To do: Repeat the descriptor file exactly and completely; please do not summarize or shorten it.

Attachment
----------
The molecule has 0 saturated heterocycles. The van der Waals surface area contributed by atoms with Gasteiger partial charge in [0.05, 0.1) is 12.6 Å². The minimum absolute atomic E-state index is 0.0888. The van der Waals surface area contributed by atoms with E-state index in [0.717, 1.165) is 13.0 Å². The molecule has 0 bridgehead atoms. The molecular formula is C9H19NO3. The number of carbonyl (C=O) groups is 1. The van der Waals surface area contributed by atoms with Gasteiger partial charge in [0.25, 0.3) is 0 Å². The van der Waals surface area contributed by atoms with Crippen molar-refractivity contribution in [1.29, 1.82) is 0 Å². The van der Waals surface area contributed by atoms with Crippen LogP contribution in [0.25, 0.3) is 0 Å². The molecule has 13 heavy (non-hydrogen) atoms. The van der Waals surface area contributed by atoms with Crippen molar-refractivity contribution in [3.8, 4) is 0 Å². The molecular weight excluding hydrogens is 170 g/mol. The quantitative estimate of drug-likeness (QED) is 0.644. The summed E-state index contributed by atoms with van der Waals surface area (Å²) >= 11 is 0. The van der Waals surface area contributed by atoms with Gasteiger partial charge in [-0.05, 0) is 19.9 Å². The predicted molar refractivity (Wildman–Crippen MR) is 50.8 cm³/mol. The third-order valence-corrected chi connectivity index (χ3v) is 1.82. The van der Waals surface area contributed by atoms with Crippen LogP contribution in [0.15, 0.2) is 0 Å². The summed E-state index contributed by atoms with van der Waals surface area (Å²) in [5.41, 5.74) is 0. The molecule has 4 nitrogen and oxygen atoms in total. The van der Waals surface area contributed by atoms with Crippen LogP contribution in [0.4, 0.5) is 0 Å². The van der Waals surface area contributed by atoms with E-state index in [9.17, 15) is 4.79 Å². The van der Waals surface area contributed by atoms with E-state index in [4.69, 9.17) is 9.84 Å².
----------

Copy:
The molecule has 0 saturated heterocycles. The van der Waals surface area contributed by atoms with Gasteiger partial charge in [0.05, 0.1) is 12.6 Å². The minimum absolute atomic E-state index is 0.0888. The van der Waals surface area contributed by atoms with E-state index in [0.717, 1.165) is 13.0 Å². The molecule has 0 bridgehead atoms. The molecular formula is C9H19NO3. The number of carbonyl (C=O) groups is 1. The van der Waals surface area contributed by atoms with Gasteiger partial charge in [0.25, 0.3) is 0 Å². The van der Waals surface area contributed by atoms with Crippen molar-refractivity contribution in [1.29, 1.82) is 0 Å². The van der Waals surface area contributed by atoms with Crippen LogP contribution in [0.25, 0.3) is 0 Å². The molecule has 13 heavy (non-hydrogen) atoms. The van der Waals surface area contributed by atoms with Crippen molar-refractivity contribution in [3.8, 4) is 0 Å². The molecular weight excluding hydrogens is 170 g/mol. The quantitative estimate of drug-likeness (QED) is 0.644. The summed E-state index contributed by atoms with van der Waals surface area (Å²) >= 11 is 0. The van der Waals surface area contributed by atoms with Gasteiger partial charge in [-0.05, 0) is 19.9 Å². The predicted molar refractivity (Wildman–Crippen MR) is 50.8 cm³/mol. The third-order valence-corrected chi connectivity index (χ3v) is 1.82. The van der Waals surface area contributed by atoms with Crippen LogP contribution in [0.15, 0.2) is 0 Å². The summed E-state index contributed by atoms with van der Waals surface area (Å²) in [5.41, 5.74) is 0. The molecule has 4 nitrogen and oxygen atoms in total. The van der Waals surface area contributed by atoms with Crippen LogP contribution in [0.4, 0.5) is 0 Å². The van der Waals surface area contributed by atoms with E-state index in [9.17, 15) is 4.79 Å². The van der Waals surface area contributed by atoms with E-state index in [4.69, 9.17) is 9.84 Å².